TurboGears 1.1 uses Genshi as the default templating language, so Kid and the TurboKid buffet templating plug-in are not installed by default when you install TurboGears. If your project uses Kid as the templating language or TG widgets, you will need to install the TurboKid package to run it. Be sure to add the "TurboKid" requirement to the install_requires list in the setup() call of your application’s setup.py file.
If your application uses SQLObject, make also sure that the requirement is listed in the setup.py file. Later 1.0 versions of TurboGears added this requirement automatically when you quickstarted a project using SQLObject, but you should double-check.
Finally, add the correct version to the "TurboGears" requirement:
setup( ... install_requires=[ "TurboGears >= 1.1", # if your project uses kid templates or TG widgets "TurboKid", # if your project uses SQLObject "SQLObject >= 0.10.1", # additional project dependencies ... ], ... )
You should edit your test.cfg file and add some more information. The old test.cfg file contained only a dburi, the new file now contains a proper config file structure with a main section and some logging info. The easiest way to handle this is to quickstart a project with the same parameters as the one you want to upgrade and to copy paste the new elements from the resulting test.cfg file.
Then, as a first step after installing TurboGears 1.1 and upgrading your project’s requirements you should fix your application’s unit test using the test migration document. Once all your tests run again, ideally, your work should be finished.
If you want to continue using Kid templates by default, make sure you have tg.defaultview = "kid" set (not commented out) in app.cfg.
If your are using SQLite edit your dev.cfg and prod.cfg and make sure the dburi is of the form: "sqlite:///file_name_and_path".
At least the SQLOject dburi is known in some cases to have only two forward slashes where three are needed.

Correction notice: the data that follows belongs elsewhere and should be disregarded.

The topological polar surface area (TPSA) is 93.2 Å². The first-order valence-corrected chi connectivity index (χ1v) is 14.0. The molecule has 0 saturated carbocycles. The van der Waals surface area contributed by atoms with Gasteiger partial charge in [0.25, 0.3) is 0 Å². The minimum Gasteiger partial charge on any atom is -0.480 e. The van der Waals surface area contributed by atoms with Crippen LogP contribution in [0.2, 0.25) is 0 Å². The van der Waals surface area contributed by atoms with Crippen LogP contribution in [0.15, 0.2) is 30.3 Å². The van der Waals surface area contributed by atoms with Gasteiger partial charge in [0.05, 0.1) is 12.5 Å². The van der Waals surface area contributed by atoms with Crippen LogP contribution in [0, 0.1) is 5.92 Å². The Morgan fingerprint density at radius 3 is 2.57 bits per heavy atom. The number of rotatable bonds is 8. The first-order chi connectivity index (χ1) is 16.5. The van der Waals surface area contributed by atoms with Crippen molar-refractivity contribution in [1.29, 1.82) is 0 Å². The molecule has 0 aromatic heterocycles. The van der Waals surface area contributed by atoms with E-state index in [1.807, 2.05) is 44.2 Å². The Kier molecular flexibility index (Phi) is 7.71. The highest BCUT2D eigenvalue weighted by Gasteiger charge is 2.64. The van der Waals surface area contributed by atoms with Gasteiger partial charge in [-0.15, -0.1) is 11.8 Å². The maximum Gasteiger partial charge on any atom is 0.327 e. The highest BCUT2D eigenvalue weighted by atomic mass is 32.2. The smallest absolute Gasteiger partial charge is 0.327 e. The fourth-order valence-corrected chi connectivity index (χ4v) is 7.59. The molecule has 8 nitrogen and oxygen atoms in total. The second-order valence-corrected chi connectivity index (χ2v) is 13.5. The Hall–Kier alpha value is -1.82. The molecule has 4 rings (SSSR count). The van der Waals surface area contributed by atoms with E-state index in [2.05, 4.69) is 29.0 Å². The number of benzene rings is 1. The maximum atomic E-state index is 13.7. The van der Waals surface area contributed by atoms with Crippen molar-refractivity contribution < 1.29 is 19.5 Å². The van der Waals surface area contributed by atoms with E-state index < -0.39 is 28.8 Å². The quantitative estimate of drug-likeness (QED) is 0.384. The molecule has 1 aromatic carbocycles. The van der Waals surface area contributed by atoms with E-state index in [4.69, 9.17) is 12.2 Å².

If you are using identity, check that the VisitIdentity class is set via identity.saprovider.model.visit resp. identity.soprovider.model.visit. This setting was introduced in TG 1.0.2 only. Note that the default name for the VisitIdentity table is now visit_identity, not tg_visit_identity. The :doc:`/tg` prefix is now only used for the user and group tables, because the names “user” and “group” are keywords in SQL.
The deprecated html parameter of the @expose() decorator has gone. Instead of @expose(html='mytemplate') you now need to write @expose(template='mytemplate') or simply @expose('mytemplate').
TurboGears now uses a “plain” SQLAlchemy mapper for mapping database tables to classes, both internally and in quickstarted models. But don’t worry, you can continue to use the old “session aware” mapper from SQLAlchemy if you find this more convenient. It is still provided as database.mapper by TurboGears. The only problem with this is that it has been deprececated in SQLAlchemy 0.5.5, and you will see deprecation warnings. As a solution, an emulation of this mapper is now provided by TurboGears as database.session_mapper and you may want to use this instead of database.mapper. When SQLAlchemy will not provide a session aware mapper any more, database.mapper will be the same as database.session_mapper. The emulated mapper provides the same functionality as the one in SQLAlchemy and there are only minor differences. For instance, both Class.query and Class.query() was possible with the session aware mapper provided by SQLAlchemy, the latter is not possible any more. You should search your application for such code and change query() to query in such cases.
See also the more detailed upgrade hints for SQLAlchemy.
If you still use Kid and i18n and you use translation systems in the form of:
<?python from turbogears.i18n import translate ?> <html xmlns:py="http://purl.org/kid/ns#"> <translate py:match="item.attrib.has_key('lang')" py:replace="translate(item, 'lang')"/> <body lang=""> Welcome <p>Welcome</p> <p lang="en">Welcome</p> <p lang="fi">Welcome</p> </body> </html>
You will now need to import the translate function from the turbogears.i18n.kidutils module as this function is no more exposed in the turbogears.i18n module directly. An example could be:
<?python from turbogears.i18n.kidutils import translate ?> <html xmlns:py="http://purl.org/kid/ns#"> <translate py:match="item.attrib.has_key('lang')" py:replace="translate(item, 'lang')"/> <body lang=""> Welcome <p>Welcome</p> <p lang="en">Welcome</p> <p lang="fi">Welcome</p> </body> </html>
If you intend to use internationalization for the first time please do not use this outdated and obsolete technique and just use the i18n.run_template_filter configuration parameter to activate auto translation in kid and Genshi templates. Read the internationalization documentation for more information. The recipe above is only shown so that really old sites that used it are not left in the dark wondering why the technique does not work anymore.
If you use FeedController from the turbogears.feed package you will get a deprecation warning. The turbogears.feed has been superseded by the external TurboFeeds package and will be removed in future versions of TurboGears.
You can either suppress the deprecation warning or upgrade to TurboFeeds. See the documentation for the warnings standard library module for the first option and the TurboFeeds website for the second.